Interview with Anton Reisenegger, guitars/lead vocals
Interview by Paul Macmillan
You’ve probably heard Anton Reisenegger in action before, even if you didn’t realise it; Pentegram Chile, Lock-Up, Brujeria, and, I’m led to believe, a certain spoken word section of a recent(ish) At The Gates album. However, he is best known as the frontman of legendary Chilean thrashers, Criminal. Formed back at the start of the 90s wave of thrash metal, thirty years, nine albums, and one global horror story later, their latest platter, Sacrificio dropped this year. “A twelve track bludgeoning that harks back to their roots – both literally and metaphorically.” Time to dig deeper with vocalist/guitarist.
We’re here to talk about Criminal’s ninth studio album! Quite an achievement! How would you personally sum it up, for a new listener to the band?
For a new listener, I would say it is a balanced mix between thrash, death metal and hardcore, with a few touches of grindcore here and there. It is a short, intense blast at your senses.
How has historical Chilean culture woven its way into the fabric of this latest album?
I think that is something we just have inside of us. The way we understand life in general and music in particular is determined by our surroundings and our upbringing, so maybe it’s not easy to put into words, but I think if the band was from a different part of the world it wouldn’t sound like this.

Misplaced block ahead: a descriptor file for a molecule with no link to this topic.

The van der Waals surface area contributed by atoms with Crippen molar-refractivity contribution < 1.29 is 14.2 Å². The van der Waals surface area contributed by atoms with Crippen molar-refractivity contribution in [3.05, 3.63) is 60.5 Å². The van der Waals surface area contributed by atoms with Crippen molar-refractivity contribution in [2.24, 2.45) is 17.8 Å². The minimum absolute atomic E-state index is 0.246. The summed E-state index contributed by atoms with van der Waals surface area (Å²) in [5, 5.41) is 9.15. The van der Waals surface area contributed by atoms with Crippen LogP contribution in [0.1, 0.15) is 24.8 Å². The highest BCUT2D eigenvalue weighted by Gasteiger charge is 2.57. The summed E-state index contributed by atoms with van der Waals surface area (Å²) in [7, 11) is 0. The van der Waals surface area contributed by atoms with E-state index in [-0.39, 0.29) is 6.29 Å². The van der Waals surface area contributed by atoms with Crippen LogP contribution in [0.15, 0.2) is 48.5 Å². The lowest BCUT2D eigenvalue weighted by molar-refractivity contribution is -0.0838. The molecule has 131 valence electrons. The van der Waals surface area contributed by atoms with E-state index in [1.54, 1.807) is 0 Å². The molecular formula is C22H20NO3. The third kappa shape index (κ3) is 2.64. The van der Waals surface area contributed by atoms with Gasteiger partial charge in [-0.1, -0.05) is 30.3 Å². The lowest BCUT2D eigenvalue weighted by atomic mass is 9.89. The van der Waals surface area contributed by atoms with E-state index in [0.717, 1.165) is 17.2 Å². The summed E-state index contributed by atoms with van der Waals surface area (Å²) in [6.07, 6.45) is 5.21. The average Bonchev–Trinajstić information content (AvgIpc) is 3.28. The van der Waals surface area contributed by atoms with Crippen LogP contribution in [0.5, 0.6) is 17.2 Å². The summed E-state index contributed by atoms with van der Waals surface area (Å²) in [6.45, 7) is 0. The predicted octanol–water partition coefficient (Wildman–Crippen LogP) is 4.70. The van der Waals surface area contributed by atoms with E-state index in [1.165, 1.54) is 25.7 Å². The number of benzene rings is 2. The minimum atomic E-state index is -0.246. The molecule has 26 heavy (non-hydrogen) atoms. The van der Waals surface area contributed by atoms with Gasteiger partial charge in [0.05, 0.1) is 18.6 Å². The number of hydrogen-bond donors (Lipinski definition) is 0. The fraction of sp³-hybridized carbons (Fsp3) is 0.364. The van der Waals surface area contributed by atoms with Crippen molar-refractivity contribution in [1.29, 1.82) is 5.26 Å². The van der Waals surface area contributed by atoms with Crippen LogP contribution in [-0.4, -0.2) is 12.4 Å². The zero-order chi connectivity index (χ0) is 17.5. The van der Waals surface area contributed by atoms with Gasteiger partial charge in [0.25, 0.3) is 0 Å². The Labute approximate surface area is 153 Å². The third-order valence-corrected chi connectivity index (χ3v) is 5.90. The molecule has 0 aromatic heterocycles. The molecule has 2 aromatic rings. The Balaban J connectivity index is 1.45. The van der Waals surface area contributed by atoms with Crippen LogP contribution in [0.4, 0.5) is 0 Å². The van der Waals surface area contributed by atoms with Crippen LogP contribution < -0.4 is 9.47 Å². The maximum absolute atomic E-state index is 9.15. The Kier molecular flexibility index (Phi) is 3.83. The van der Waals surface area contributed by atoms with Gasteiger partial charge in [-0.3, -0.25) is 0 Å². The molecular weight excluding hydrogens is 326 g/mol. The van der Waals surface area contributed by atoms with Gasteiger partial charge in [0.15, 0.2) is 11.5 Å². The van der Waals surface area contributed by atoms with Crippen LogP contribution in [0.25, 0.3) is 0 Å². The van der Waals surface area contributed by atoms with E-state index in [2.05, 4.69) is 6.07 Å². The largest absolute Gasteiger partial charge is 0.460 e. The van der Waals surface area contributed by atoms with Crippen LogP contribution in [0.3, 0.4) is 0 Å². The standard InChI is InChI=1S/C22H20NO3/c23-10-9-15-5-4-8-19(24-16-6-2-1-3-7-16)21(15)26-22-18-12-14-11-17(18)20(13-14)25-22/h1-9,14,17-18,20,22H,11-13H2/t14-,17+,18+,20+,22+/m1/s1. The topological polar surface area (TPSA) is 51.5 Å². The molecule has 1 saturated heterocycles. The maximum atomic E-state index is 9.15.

Do you feel a personal attachment to this culture?
Of course. I was born and raised in Chile and only moved away when I was 32, but, even though I have lived in several other countries, I still feel very much Chilean.
For those more familiar with your past releases, does this Chilean culture have any stronger influence on Sacrificio? Either in the music or the lyrics?
I think so. I have a feeling that, since we moved the band to Europe, the sound became more and more “European”. This is the first album in over 20 years that we wrote and recorded in Chile entirely, plus the band is 3/4 Chilean again, so this album sounds very much like going back to our roots.
And what about the current political climate in Chile? It seems like that may have had an influence on the atmosphere throughout the album.
Definitely. The last couple years, during which we wrote and recorded the album, has seen a lot of social and political unrest. This has derived in a lot of violence and, as Chileans, it was impossible not to write about it on our new album.
Do you have any views on the protests that occurred, and did they or other local political/social events have any influence on your output?
I am very sad that things had to reach this level of violence for the people who are in charge to take notice that the population demand real change. I am very much in agreement with most of the demands of the social movement, but I hope they can be solved with intelligence and empathy rather than confrontation.
As well as cultural roots, you seem to be tapping into your metal foundations as well. Is it fair to say that the visceral nature of 90s thrash held a place in the creation of Sacrificio?